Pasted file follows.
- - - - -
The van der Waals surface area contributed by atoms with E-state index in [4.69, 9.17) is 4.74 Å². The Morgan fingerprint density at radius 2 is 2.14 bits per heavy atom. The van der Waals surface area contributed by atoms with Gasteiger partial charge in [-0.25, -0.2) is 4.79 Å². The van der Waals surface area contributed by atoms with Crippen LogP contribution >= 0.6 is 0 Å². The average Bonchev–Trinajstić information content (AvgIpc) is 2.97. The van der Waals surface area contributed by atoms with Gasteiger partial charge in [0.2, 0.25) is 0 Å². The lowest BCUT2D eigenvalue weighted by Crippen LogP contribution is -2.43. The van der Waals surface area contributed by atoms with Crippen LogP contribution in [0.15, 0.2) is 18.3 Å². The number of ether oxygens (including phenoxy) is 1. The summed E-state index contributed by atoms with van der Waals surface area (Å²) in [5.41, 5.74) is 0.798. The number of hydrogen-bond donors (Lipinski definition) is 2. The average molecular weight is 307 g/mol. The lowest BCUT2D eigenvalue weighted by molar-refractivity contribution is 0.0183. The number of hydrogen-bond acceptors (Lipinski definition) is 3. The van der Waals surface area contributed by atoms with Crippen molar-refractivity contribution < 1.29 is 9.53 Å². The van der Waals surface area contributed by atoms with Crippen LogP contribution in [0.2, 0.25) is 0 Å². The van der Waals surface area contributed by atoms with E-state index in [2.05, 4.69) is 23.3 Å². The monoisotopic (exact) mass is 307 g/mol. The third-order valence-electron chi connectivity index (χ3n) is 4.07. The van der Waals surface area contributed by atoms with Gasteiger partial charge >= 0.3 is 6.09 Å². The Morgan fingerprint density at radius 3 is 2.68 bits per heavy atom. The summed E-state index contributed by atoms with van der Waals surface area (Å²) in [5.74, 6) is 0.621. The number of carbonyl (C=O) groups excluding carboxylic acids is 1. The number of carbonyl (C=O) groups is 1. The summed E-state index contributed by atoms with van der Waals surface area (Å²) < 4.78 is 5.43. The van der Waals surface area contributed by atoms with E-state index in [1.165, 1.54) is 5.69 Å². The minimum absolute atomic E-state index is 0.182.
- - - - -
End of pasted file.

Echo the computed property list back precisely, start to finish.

The van der Waals surface area contributed by atoms with E-state index in [4.69, 9.17) is 4.74 Å². The Morgan fingerprint density at radius 2 is 2.14 bits per heavy atom. The van der Waals surface area contributed by atoms with Gasteiger partial charge in [-0.25, -0.2) is 4.79 Å². The van der Waals surface area contributed by atoms with Crippen LogP contribution >= 0.6 is 0 Å². The average Bonchev–Trinajstić information content (AvgIpc) is 2.97. The van der Waals surface area contributed by atoms with Gasteiger partial charge in [0.2, 0.25) is 0 Å². The lowest BCUT2D eigenvalue weighted by Crippen LogP contribution is -2.43. The van der Waals surface area contributed by atoms with Crippen LogP contribution in [0.15, 0.2) is 18.3 Å². The number of ether oxygens (including phenoxy) is 1. The summed E-state index contributed by atoms with van der Waals surface area (Å²) in [5.41, 5.74) is 0.798. The number of hydrogen-bond donors (Lipinski definition) is 2. The average molecular weight is 307 g/mol. The lowest BCUT2D eigenvalue weighted by molar-refractivity contribution is 0.0183. The number of hydrogen-bond acceptors (Lipinski definition) is 3. The van der Waals surface area contributed by atoms with Crippen molar-refractivity contribution < 1.29 is 9.53 Å². The van der Waals surface area contributed by atoms with Crippen LogP contribution in [0.2, 0.25) is 0 Å². The van der Waals surface area contributed by atoms with E-state index in [2.05, 4.69) is 23.3 Å². The monoisotopic (exact) mass is 307 g/mol. The third-order valence-electron chi connectivity index (χ3n) is 4.07. The van der Waals surface area contributed by atoms with Gasteiger partial charge >= 0.3 is 6.09 Å². The Morgan fingerprint density at radius 3 is 2.68 bits per heavy atom. The summed E-state index contributed by atoms with van der Waals surface area (Å²) in [5.74, 6) is 0.621. The number of carbonyl (C=O) groups excluding carboxylic acids is 1. The number of carbonyl (C=O) groups is 1. The summed E-state index contributed by atoms with van der Waals surface area (Å²) < 4.78 is 5.43. The van der Waals surface area contributed by atoms with E-state index in [1.165, 1.54) is 5.69 Å². The minimum absolute atomic E-state index is 0.182.